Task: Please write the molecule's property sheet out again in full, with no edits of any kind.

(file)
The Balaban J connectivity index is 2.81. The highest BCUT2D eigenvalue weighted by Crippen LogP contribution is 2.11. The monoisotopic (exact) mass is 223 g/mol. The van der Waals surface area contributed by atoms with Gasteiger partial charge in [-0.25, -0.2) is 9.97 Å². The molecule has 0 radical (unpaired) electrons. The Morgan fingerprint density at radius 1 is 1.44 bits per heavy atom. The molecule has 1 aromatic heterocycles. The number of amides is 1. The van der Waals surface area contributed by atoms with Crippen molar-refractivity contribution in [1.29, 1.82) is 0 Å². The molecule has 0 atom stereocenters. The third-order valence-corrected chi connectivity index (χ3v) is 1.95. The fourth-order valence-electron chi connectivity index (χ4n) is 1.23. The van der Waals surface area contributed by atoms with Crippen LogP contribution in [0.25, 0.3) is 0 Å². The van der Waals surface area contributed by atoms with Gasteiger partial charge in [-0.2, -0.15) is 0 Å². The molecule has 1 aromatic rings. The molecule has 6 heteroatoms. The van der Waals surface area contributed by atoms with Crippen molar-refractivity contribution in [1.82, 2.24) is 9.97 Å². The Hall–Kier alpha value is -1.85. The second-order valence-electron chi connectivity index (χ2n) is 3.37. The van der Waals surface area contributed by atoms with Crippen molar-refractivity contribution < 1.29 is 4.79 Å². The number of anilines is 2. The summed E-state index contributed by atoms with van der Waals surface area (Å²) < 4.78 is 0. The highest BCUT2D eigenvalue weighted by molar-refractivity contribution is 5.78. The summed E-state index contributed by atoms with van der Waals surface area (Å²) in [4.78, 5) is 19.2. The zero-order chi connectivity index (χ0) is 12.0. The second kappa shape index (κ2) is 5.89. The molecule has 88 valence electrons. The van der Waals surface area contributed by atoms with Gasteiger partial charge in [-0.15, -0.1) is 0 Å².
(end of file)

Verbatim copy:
The Balaban J connectivity index is 2.81. The highest BCUT2D eigenvalue weighted by Crippen LogP contribution is 2.11. The monoisotopic (exact) mass is 223 g/mol. The van der Waals surface area contributed by atoms with Gasteiger partial charge in [-0.25, -0.2) is 9.97 Å². The molecule has 0 radical (unpaired) electrons. The Morgan fingerprint density at radius 1 is 1.44 bits per heavy atom. The molecule has 1 aromatic heterocycles. The number of amides is 1. The van der Waals surface area contributed by atoms with Crippen molar-refractivity contribution in [1.29, 1.82) is 0 Å². The molecule has 0 atom stereocenters. The third-order valence-corrected chi connectivity index (χ3v) is 1.95. The fourth-order valence-electron chi connectivity index (χ4n) is 1.23. The van der Waals surface area contributed by atoms with Crippen LogP contribution in [0.25, 0.3) is 0 Å². The van der Waals surface area contributed by atoms with Gasteiger partial charge in [-0.2, -0.15) is 0 Å². The molecule has 1 aromatic rings. The molecule has 6 heteroatoms. The van der Waals surface area contributed by atoms with Crippen molar-refractivity contribution in [1.82, 2.24) is 9.97 Å². The Hall–Kier alpha value is -1.85. The second-order valence-electron chi connectivity index (χ2n) is 3.37. The van der Waals surface area contributed by atoms with Crippen molar-refractivity contribution < 1.29 is 4.79 Å². The number of anilines is 2. The summed E-state index contributed by atoms with van der Waals surface area (Å²) < 4.78 is 0. The highest BCUT2D eigenvalue weighted by molar-refractivity contribution is 5.78. The summed E-state index contributed by atoms with van der Waals surface area (Å²) in [4.78, 5) is 19.2. The zero-order chi connectivity index (χ0) is 12.0. The second kappa shape index (κ2) is 5.89. The molecule has 88 valence electrons. The van der Waals surface area contributed by atoms with Gasteiger partial charge in [-0.15, -0.1) is 0 Å².